This book, based in a world as close as today (and as realpolitik as yesterday), is blessedly free of sci-fi jargon and made up words. Though still satisfiably science fiction, this book has none of the fabulosity that marks the outliers of the genre, and could be considered a good entry point to science fiction for those who have steered clear of it before. In fact, it is less science fiction than it is an alternate history — but going too far down that path would inevitably lead to spoilers. Fans of such history revision thrillers as The DaVinci Code will enjoy this book, no matter if they are sci-fi fans or not. However I found the denouement to be somewhat stock-thrillerish and a bit overwrought. Still, it was a nice distracting read, suitable for airplane or beach reading. It wasn’t deep reading, or deeply thought out writing, but sometimes you don’t want those things in a book — sometimes you just want to be transported. And this book does that admirably.
I would recommend this book to sci-fi or alternate history fans, or to fans of such popular thrillers as The DaVinci Code.
Note: I bought this book for myself, and it is available for purchase by the general public.
I dropped the ball on this blog a long time ago, but my New Year’s resolution is to breathe new life into it. I intend to review — even if only briefly — the books I read in 2014. So watch this space for future posts.
Crochet Saved My Life is both a memoir of depression and anxiety, and also an exploration of crochet as therapy for dealing with both of these conditions. The book features interviews with about two dozen others who have dealt with a number of kinds of clinical depressions, as well as other issues both psychological (most prominently anxiety) and conditions with psychological features as well.
The personal stories are both powerful and moving, but when the author delves into neurochemical explanations, the book loses a bit of its steam. Luckily, the personal anecdotes are spread throughout the book, maximizing their use and emotional impact.
Some of the benefits of crochet that are explored by this book include: mindfulness, visualization, stress reduction, the setting of achievable goals & pride in accomplishment. Also explored are the benefits of the social component of the so-called crafts such as knit and crochet, in that the social component is optional, online, and low-stress.
The author repeatedly emphasizes that crochet is “one tool in the toolbox” and not a cure for anything — and something that some individuals may not even find helpful. She also emphasizes that she is a layman, not an expert in any of the fields explored by the book, and that such explorations are to be understood as an educated layman’s view of the subject matter, and not as an expert’s opinion.
The book could have benefited from having a good editor go through and trim down the prose. It is undeniably well-written, but it could have been trimmed down a bit, I think. Still, the tone was friendly and inviting, and the author clearly has spent a good deal of time thinking about her subject, in addition to researching and writing about it. I’d like to think that would be true of most books, but it somehow doesn’t seem that way to me. In my experience overall, and especially in an indie publication, this is a treat.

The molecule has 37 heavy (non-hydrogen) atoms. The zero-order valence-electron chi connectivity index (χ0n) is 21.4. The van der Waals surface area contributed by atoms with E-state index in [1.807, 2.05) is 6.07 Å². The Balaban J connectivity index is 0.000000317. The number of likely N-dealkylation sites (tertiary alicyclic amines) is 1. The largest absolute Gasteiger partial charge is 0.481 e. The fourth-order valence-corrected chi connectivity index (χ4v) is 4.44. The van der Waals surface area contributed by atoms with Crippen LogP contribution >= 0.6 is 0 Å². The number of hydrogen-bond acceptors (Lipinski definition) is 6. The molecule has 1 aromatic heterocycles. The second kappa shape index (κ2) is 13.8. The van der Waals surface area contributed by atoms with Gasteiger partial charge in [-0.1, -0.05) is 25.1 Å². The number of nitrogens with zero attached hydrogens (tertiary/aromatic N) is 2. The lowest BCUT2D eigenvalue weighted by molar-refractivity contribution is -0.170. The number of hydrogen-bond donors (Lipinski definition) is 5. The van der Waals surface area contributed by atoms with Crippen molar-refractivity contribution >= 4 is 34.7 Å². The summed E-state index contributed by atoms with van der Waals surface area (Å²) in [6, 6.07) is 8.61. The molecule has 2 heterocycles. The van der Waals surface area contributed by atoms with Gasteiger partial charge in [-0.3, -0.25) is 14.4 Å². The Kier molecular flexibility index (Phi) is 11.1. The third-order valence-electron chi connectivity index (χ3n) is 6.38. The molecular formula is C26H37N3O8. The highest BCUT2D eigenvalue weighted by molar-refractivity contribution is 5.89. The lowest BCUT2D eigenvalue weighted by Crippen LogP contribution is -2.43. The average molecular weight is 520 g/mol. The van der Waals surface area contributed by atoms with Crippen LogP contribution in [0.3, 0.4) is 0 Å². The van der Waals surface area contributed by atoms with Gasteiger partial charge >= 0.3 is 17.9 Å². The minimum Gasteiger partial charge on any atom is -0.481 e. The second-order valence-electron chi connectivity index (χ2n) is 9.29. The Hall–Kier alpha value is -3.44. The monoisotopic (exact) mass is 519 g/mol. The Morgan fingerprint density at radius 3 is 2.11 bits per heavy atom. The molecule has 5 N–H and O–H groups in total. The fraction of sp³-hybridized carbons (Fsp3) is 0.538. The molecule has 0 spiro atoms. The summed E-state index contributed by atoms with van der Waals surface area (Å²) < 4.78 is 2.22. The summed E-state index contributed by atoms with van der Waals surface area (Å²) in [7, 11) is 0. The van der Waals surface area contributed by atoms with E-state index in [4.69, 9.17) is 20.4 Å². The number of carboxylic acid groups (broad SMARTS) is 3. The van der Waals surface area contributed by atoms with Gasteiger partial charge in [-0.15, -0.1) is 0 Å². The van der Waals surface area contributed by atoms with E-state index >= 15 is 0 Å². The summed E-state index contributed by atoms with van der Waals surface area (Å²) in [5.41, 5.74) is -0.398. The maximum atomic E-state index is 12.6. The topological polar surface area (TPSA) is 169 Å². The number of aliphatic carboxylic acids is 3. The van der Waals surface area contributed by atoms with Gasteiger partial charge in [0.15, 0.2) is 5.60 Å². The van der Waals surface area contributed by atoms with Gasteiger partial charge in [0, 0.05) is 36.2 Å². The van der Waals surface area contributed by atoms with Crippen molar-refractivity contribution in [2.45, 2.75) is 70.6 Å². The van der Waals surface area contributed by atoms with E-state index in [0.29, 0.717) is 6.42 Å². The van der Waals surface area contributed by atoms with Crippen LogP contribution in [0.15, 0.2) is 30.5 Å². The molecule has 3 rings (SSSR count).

All in all, I would recommend this book to anyone with an interest in the benefits of crafting, or who are looking for some ways to self-help themselves into a better frame of mind, in addition to people who have a history of psychological issues who are open to alternative therapies.
Note: I purchased this book through the Kindle store and read it on my e-reader. It is available to the public.
P.S. I can’t wait until Vercillo’s newest project comes out — a book that, by the way, she is crowdsourcing through indiegogo. This book is designed as “a book of creativity exercises for crocheters. It will show how crochet can be used to achieve mindfulness, release artistic fear, push to the next level of creativity, celebrate life and more. Many topics of creativity will be explored in this book that challenge you to find new ways to craft yourself to wellness.”
If you’re like me — a crocheter and not a knitter — you approach the needlecrafts section of the bookstore with a feeling of impending disappointment, and just a touch of envy. After all, there are many more knitting books than there are crochet books, and the crochet stock never seems to rotate frequently enough. One of the most glaring needs in the crochet book universe is for a book of patterns that only takes one skein of yarn to complete. There has been a veritable parade of choices for knitters in this vein, but scant pickings for crocheters.
Well, the waiting is over! Crochet One-Skein Wonders offers 101 great patterns for crocheters to use in using up those odd balls of yarn that tend to collect at the end of projects. Sorted by yarn weight — a nice detail — crocheters can choose from patterns ranging from standard fare (such as baby booties), to the lacy (several toothsomely airy scarves in varying yarn weights make their appearances) to the outright adorable (the alligator featured on the cover). I was pleasantly surprised to find that Tunisian and bead crochet were also featured in this book.